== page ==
The Father also has a supreme interest in the oneness of those whom He gave to the Son for redemption. In John 17, we see the Lord Jesus ask His Father, in several contexts, to keep His own in unity — “that they all may be one”. This communion between the Father and the Son is particularly precious and holy ground, and is given so that we might have Jesus’ joy fulfilled in us. Here he asks for oneness for His disciples in their mission of testifying to the truth of the Father’s name and of His word (v. 11). He also asks for all that would believe on Himself through the apostles’ word, that there might be unity in testimony to the world as to God’s revelation of Himself in His Son (v. 20-21), so that world might believe. Jesus then asks that the glory He received from the Father and gives to His own would make them one — one in the glory of the privilege of eternal life and sanctification,³ that which makes the children of God like Christ in this world (v. 22). Finally, Jesus asks the Father that His own “may be made perfect in one”, and this ultimate perfection will occur when His people are on display with Himself, reigning together over a world that will be made to know what so many now refuse to believe (v. 23): that the Father sent the Son to bring many sons to glory, and they will forever be objects of the Father’s love, as well as of the Son’s. The Father is not at all hindered, and will certainly not fail, in meeting the Son’s demands*, even though the church appears to be all broken up in this world because of our failure as Christians.
What then is the failure of Christians with respect to the unity of the Christian testimony? If the work of Christ, the Son of God, guaranteed the formation of a perfect, inviolable unity of believers, and if God the Father fulfills the Son’s request that believers be one in privilege and in the testimony of the Father sending the Son, what could be the enemy’s point of attack? For Satan seeks to destroy the testimony of the “one body” in this world as much as he sought to destroy Israel’s testimony to the one true God.
The enemy attacks where the responsibility of man meets the activity of the Spirit of God — at the point where the word of God commits to saints the responsibility of “using diligence to keep the unity of the Spirit in the uniting bond of peace” (Ephesians 4:3). The ascended Christ sent the Holy Spirit to baptize believers into one body, as seen in Acts 2. The balance of that book of the Acts of the Apostles gives us much teaching, by example and illustration, on how the followers of Christ answered to the Spirit in the keeping of that unity which He had formed at Pentecost in Jerusalem. We read there of several threats to the maintenance of the Spirit’s unity, and how that the apostles and elders were led of the Spirit to avoid early failure in the collective testimony to the unity of the body of Christ, for they were keeping “the unity of the Spirit” practically. In the epistles, we find accounts and warnings of deviations from that unity. These are written for our learning, of course, and in a future article, as the Lord allows, some of these lessons may be addressed for the benefit of those who esteem highly that unity which is according to the Spirit of God, and who desire to keep it with diligence.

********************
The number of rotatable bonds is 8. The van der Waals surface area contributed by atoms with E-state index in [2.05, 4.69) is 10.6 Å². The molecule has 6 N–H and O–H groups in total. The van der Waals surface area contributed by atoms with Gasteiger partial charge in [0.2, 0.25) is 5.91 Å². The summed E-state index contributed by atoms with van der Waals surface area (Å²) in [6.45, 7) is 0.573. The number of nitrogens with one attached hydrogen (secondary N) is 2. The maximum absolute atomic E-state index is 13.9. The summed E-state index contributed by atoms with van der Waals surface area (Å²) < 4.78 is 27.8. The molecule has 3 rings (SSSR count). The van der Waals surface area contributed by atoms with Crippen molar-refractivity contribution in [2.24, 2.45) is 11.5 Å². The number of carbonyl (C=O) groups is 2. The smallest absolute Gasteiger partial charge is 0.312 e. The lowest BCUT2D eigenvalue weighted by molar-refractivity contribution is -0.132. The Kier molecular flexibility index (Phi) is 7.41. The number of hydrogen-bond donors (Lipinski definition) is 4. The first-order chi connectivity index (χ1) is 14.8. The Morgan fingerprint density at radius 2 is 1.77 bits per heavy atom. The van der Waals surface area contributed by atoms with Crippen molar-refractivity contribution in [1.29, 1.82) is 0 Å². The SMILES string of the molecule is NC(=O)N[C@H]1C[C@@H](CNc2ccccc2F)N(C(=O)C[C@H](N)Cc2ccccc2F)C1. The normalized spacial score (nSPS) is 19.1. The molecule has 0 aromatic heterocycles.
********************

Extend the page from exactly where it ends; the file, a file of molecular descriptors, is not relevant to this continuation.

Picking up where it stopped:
There is a thing of wonder on the earth that is the work of the triune God. It is the unity of believers in Christ, formed into one flock and one body, and intimately associated with Him who is both their Shepherd and Head.° This unity exists for the glory of the Father, for the fulfillment of the Son, and according to the model of the “one Spirit”. While this brief summary falls short of presenting “all the counsel of God” concerning His purposes in this dispensation, we who believe have the blessed right to rejoice as we grow in the knowledge of the mystery of Christ, who will soon display us with Himself in glory.
¹ Mark 12:29-32; James 2:19; Deuteronomy 6:4; Malachi 2:10
² Ephesians 3:9 (J. N. Darby translation and NASB)
³ I John 1:1-2; John 17:1-3; Hebrews 2:10-11
* See J. N. Darby’s rendering of erótaó as “demand” — (“to ask on special footing, intimacy”) requests from a “preferred position” (E. Abbot, Johannine Grammar, 467,8). Such requesting receives special consideration because of the special relationship involved.
° John 10:16 (J. N. Darby trans.); Ephesians 1:22-23; Colossians 2:19
(Numerous quotations from the scriptures in this article are from the New Translation, by J. N. Darby.)